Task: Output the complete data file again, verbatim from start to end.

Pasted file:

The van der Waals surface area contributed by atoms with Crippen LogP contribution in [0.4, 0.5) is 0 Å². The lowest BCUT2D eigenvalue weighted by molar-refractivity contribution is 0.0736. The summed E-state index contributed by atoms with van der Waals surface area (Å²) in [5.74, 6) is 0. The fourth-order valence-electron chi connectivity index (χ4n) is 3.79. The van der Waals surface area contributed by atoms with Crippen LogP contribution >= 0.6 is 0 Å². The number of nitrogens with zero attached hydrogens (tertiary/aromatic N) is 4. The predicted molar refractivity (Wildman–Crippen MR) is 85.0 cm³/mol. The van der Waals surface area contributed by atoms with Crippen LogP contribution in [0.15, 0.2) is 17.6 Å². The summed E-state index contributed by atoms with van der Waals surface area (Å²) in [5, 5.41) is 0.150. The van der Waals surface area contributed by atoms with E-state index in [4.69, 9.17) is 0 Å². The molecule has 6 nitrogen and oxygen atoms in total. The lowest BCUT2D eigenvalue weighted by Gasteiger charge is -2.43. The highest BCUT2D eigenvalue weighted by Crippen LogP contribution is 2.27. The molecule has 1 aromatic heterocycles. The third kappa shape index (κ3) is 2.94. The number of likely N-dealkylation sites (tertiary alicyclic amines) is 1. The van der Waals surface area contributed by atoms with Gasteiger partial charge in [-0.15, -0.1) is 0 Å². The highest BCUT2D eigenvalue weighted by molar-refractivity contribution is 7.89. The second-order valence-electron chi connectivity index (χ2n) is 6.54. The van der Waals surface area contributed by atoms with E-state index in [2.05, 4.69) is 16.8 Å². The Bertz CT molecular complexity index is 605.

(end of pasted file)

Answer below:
The van der Waals surface area contributed by atoms with Crippen LogP contribution in [0.4, 0.5) is 0 Å². The lowest BCUT2D eigenvalue weighted by molar-refractivity contribution is 0.0736. The summed E-state index contributed by atoms with van der Waals surface area (Å²) in [5.74, 6) is 0. The fourth-order valence-electron chi connectivity index (χ4n) is 3.79. The van der Waals surface area contributed by atoms with Crippen LogP contribution >= 0.6 is 0 Å². The number of nitrogens with zero attached hydrogens (tertiary/aromatic N) is 4. The predicted molar refractivity (Wildman–Crippen MR) is 85.0 cm³/mol. The van der Waals surface area contributed by atoms with Crippen LogP contribution in [0.15, 0.2) is 17.6 Å². The summed E-state index contributed by atoms with van der Waals surface area (Å²) in [5, 5.41) is 0.150. The van der Waals surface area contributed by atoms with E-state index in [4.69, 9.17) is 0 Å². The molecule has 6 nitrogen and oxygen atoms in total. The lowest BCUT2D eigenvalue weighted by Gasteiger charge is -2.43. The highest BCUT2D eigenvalue weighted by Crippen LogP contribution is 2.27. The molecule has 1 aromatic heterocycles. The third kappa shape index (κ3) is 2.94. The number of likely N-dealkylation sites (tertiary alicyclic amines) is 1. The van der Waals surface area contributed by atoms with Gasteiger partial charge in [-0.15, -0.1) is 0 Å². The highest BCUT2D eigenvalue weighted by molar-refractivity contribution is 7.89. The second-order valence-electron chi connectivity index (χ2n) is 6.54. The van der Waals surface area contributed by atoms with E-state index in [2.05, 4.69) is 16.8 Å². The Bertz CT molecular complexity index is 605.